Two Royal Marine commandos have admitted being involved in a £300,000 drugs operation.
Grant Broadfoot, 29, and Stuart Bryant, 31, were caught using an MOD owned van to transport cannabis from England to Scotland on June 3, 2020.
The pair were snared by police in Glasgow’s Mount Vernon with 30 vacuum-sealed bags following “reliable and credible intelligence”.
Grant also took advantage of his role as an ammunitions storeman to flog rounds from HM Faslane naval base to potential buyers using encrypted mobile phone chats.
He boasted that he could use his position in order to source ammunition and arrange transport using vehicles owned by the MOD.
Grant’s accommodation at Faslane was raided and a variety of ammunition was recovered from a Tesco bag.
On Tuesday, Grant pled guilty at the High Court in Glasgow to being involved in serious organised crime which included the offering to supply cannabis as well as the purchase sale and supply of ammunition.
Bryant, of Galston, East Ayrshire, admitted producing cannabis and being concerned in the supply of cannabis.
The crimes of both men took place between November 2019 and June 2020.
Grant’s father and co-accused Ian Broadfoot, 62, pled guilty to being concerned in the supply of cannabis.
The court heard Grant was snared by police during ‘Operation Final’, which was an investigation into him.
Officers were informed that drugs would be transported from England to Scotland by an MOD owned Transit van.
The Transit van driven by Grant and a Renault van driven by Bryant stopped beside each other in the city’s Mount Vernon.
Prosecutor John McElroy said: “Police officers formed the opinion that a drugs handover was taking place.”
Both men were halted by officers, with Grant stating to them: “It’s nothing to do with me.”
Ian was found meantime in the driver’s seat of the Renault.
A search of the Transit recovered 11 vacuum-sealed bags of cannabis while the Renault contained 19 bags.
Grant’s then home in the city’s Baillieston was thereafter raided and £27,370 of cash was found in a brown box.
A search of Ian’s property in Mount Vernon contained £21,030 in mixed notes, a vacuum sealer machine and a bag of cannabis as well as other drug paraphernalia in his garage.
When quizzed, Bryant told officers that he was told to pick up “unknown” items near an MOD training camp in Merseyside in exchange for money.
He stated that he was “suffering significant financial difficulty” and that Grant offered him cash to carry out the task.
Mr McElroy said: “The 30 bags recovered have a total value of approximately £114,000.
“The bag [from Ian’s property] weighing 182.52 grams has a value of approximately £1000.
“The maximum financial community impact if all cannabis recovered was divided into street deals has the potential to realise approximately £301,820.”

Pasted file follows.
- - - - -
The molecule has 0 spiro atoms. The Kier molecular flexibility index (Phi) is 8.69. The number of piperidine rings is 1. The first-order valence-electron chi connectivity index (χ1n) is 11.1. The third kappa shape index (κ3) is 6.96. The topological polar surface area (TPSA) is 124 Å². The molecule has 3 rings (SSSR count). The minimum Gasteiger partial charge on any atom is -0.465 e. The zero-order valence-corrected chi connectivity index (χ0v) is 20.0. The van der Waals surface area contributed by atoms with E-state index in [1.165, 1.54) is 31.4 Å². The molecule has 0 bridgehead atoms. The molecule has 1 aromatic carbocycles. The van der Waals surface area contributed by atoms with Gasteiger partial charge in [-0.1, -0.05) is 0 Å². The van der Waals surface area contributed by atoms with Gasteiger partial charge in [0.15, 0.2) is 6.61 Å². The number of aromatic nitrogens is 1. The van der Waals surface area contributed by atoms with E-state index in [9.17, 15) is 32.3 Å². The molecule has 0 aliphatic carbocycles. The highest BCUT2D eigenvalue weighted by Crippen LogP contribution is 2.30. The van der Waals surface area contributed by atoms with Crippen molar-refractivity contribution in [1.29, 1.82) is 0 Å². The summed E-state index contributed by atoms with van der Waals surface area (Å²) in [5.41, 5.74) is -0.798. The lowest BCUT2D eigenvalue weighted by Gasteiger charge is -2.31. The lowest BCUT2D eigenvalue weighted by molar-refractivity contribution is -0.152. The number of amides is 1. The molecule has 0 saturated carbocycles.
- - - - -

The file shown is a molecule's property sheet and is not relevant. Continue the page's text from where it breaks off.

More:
Grant’s accommodation at Faslane was searched and a Tesco bag containing live ammunition, casing as well as a large bullet was recovered.
It was revealed Grant conducted his operations using encrypted mobile chats with the username ‘Veteranpants’.
Examples of Grant’s conversations from March to June 2020 were read to the court.
This included organising money drop offs and drivers including Bryant who was unable to perform a job on one occasion due to contracting coronavirus.
Mr McElroy added: “In April 2020 Grant appears to be offering to supply ammunition.
“The significance being that he had access to ammunition at Faslane Naval due to his position as an ammunitions storeman.”
Grant was quoted as telling a potential buyer: “Put the feelers out and if you get a bite I’ll get them, I’m in control of the ammunition.
“It’s just me and a couple of other boys here though, I’d need to file the batch number off each round, I’d do it but.”
He was also noted as telling another contact: “I can sort you out with ammo. I’ve got contacts available.
“I’ve got 7.62 machine gun rounds, 5.56 semi-automatic rounds and 9mm Glock rounds.”
In May 2020, Grant told a contact “I have Ministry of Defence vans” and said that he “signs them out” when he needs them as they have shooting ranges in Liverpool.
Grant was also seen to arrange the collection of drugs “using MOD transport” in June 2020.
Bryant’s conversations also revealed that he had “a much bigger role in transporting drugs” and was compared to Pablo Escobar by the contact.
Louise Arrol, defending first offender Bryant, said: “He was in the Royal Navy for a number of years and has impressive references.
“He recognises, given the offences, he knows he will receive a custodial sentence.”
John Scullion QC, defending Grant, made no motion for bail.
Allan Macleod, defending first offender Ian, said: “It is accepted that he was not involved in the exchanging going on – he just happened to be there.”
Sentence was deferred pending background reports until next month by judge Lady Stacey.
Grant, of the city’s Tollcross, and Bryant were remanded in custody while Ian was bailed meantime.